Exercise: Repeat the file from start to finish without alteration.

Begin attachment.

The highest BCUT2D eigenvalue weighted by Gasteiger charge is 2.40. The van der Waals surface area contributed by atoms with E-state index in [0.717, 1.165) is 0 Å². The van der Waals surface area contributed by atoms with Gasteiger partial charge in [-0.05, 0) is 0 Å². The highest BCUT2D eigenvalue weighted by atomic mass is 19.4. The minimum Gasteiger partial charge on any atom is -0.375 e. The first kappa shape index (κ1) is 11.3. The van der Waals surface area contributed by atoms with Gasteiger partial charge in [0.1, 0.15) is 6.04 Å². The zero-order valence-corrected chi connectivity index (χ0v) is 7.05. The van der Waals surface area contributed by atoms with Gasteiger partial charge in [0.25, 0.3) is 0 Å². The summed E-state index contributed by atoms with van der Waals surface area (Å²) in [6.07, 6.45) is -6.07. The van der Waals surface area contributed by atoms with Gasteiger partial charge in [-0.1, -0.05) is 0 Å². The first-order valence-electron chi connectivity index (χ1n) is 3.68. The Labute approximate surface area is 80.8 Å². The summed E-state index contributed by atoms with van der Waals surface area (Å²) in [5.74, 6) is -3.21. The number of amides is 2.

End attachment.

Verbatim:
The highest BCUT2D eigenvalue weighted by Gasteiger charge is 2.40. The van der Waals surface area contributed by atoms with E-state index in [0.717, 1.165) is 0 Å². The van der Waals surface area contributed by atoms with Gasteiger partial charge in [-0.05, 0) is 0 Å². The highest BCUT2D eigenvalue weighted by atomic mass is 19.4. The minimum Gasteiger partial charge on any atom is -0.375 e. The first kappa shape index (κ1) is 11.3. The van der Waals surface area contributed by atoms with Gasteiger partial charge in [0.1, 0.15) is 6.04 Å². The zero-order valence-corrected chi connectivity index (χ0v) is 7.05. The van der Waals surface area contributed by atoms with Gasteiger partial charge in [0.25, 0.3) is 0 Å². The summed E-state index contributed by atoms with van der Waals surface area (Å²) in [6.07, 6.45) is -6.07. The van der Waals surface area contributed by atoms with Gasteiger partial charge in [-0.1, -0.05) is 0 Å². The first-order valence-electron chi connectivity index (χ1n) is 3.68. The Labute approximate surface area is 80.8 Å². The summed E-state index contributed by atoms with van der Waals surface area (Å²) in [5.74, 6) is -3.21. The number of amides is 2.